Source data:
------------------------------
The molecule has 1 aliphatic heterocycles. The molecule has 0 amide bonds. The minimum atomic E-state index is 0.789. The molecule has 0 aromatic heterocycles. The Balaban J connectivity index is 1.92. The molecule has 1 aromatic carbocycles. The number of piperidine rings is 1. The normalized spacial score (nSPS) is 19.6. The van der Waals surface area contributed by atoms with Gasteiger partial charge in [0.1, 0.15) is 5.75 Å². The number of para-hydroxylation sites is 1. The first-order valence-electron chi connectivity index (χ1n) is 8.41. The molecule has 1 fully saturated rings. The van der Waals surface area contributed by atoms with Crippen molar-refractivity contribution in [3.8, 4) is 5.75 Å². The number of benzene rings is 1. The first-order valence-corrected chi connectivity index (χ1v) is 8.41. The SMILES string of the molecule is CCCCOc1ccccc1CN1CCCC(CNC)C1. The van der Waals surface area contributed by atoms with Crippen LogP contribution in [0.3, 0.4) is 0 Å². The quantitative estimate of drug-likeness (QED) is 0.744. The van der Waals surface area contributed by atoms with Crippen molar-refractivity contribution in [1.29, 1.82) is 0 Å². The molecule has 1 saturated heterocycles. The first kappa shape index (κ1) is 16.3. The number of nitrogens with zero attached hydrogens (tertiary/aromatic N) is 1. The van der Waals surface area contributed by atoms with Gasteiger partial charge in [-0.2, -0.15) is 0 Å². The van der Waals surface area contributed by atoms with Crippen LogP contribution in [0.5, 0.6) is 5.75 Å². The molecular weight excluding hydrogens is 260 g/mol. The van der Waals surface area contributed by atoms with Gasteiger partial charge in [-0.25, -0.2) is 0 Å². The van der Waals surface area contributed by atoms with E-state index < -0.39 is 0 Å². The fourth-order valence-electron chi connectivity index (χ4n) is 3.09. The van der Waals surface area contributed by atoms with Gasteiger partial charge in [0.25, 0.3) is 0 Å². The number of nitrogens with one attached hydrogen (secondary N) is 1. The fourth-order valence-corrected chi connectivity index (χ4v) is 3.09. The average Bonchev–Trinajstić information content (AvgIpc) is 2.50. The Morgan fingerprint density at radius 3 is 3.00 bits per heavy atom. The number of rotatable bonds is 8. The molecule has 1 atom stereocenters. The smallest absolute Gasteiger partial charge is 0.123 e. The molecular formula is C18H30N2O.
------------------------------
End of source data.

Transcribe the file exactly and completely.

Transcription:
The molecule has 1 aliphatic heterocycles. The molecule has 0 amide bonds. The minimum atomic E-state index is 0.789. The molecule has 0 aromatic heterocycles. The Balaban J connectivity index is 1.92. The molecule has 1 aromatic carbocycles. The number of piperidine rings is 1. The normalized spacial score (nSPS) is 19.6. The van der Waals surface area contributed by atoms with Gasteiger partial charge in [0.1, 0.15) is 5.75 Å². The number of para-hydroxylation sites is 1. The first-order valence-electron chi connectivity index (χ1n) is 8.41. The molecule has 1 fully saturated rings. The van der Waals surface area contributed by atoms with Crippen molar-refractivity contribution in [3.8, 4) is 5.75 Å². The number of benzene rings is 1. The first-order valence-corrected chi connectivity index (χ1v) is 8.41. The SMILES string of the molecule is CCCCOc1ccccc1CN1CCCC(CNC)C1. The van der Waals surface area contributed by atoms with Crippen LogP contribution in [0.3, 0.4) is 0 Å². The quantitative estimate of drug-likeness (QED) is 0.744. The van der Waals surface area contributed by atoms with Crippen molar-refractivity contribution in [1.29, 1.82) is 0 Å². The molecule has 1 saturated heterocycles. The first kappa shape index (κ1) is 16.3. The number of nitrogens with zero attached hydrogens (tertiary/aromatic N) is 1. The van der Waals surface area contributed by atoms with Gasteiger partial charge in [-0.2, -0.15) is 0 Å². The van der Waals surface area contributed by atoms with Crippen LogP contribution in [0.5, 0.6) is 5.75 Å². The molecular weight excluding hydrogens is 260 g/mol. The van der Waals surface area contributed by atoms with Gasteiger partial charge in [-0.25, -0.2) is 0 Å². The van der Waals surface area contributed by atoms with E-state index < -0.39 is 0 Å². The fourth-order valence-electron chi connectivity index (χ4n) is 3.09. The van der Waals surface area contributed by atoms with Gasteiger partial charge in [0.25, 0.3) is 0 Å². The number of nitrogens with one attached hydrogen (secondary N) is 1. The fourth-order valence-corrected chi connectivity index (χ4v) is 3.09. The average Bonchev–Trinajstić information content (AvgIpc) is 2.50. The Morgan fingerprint density at radius 3 is 3.00 bits per heavy atom. The number of rotatable bonds is 8. The molecule has 1 atom stereocenters. The smallest absolute Gasteiger partial charge is 0.123 e. The molecular formula is C18H30N2O.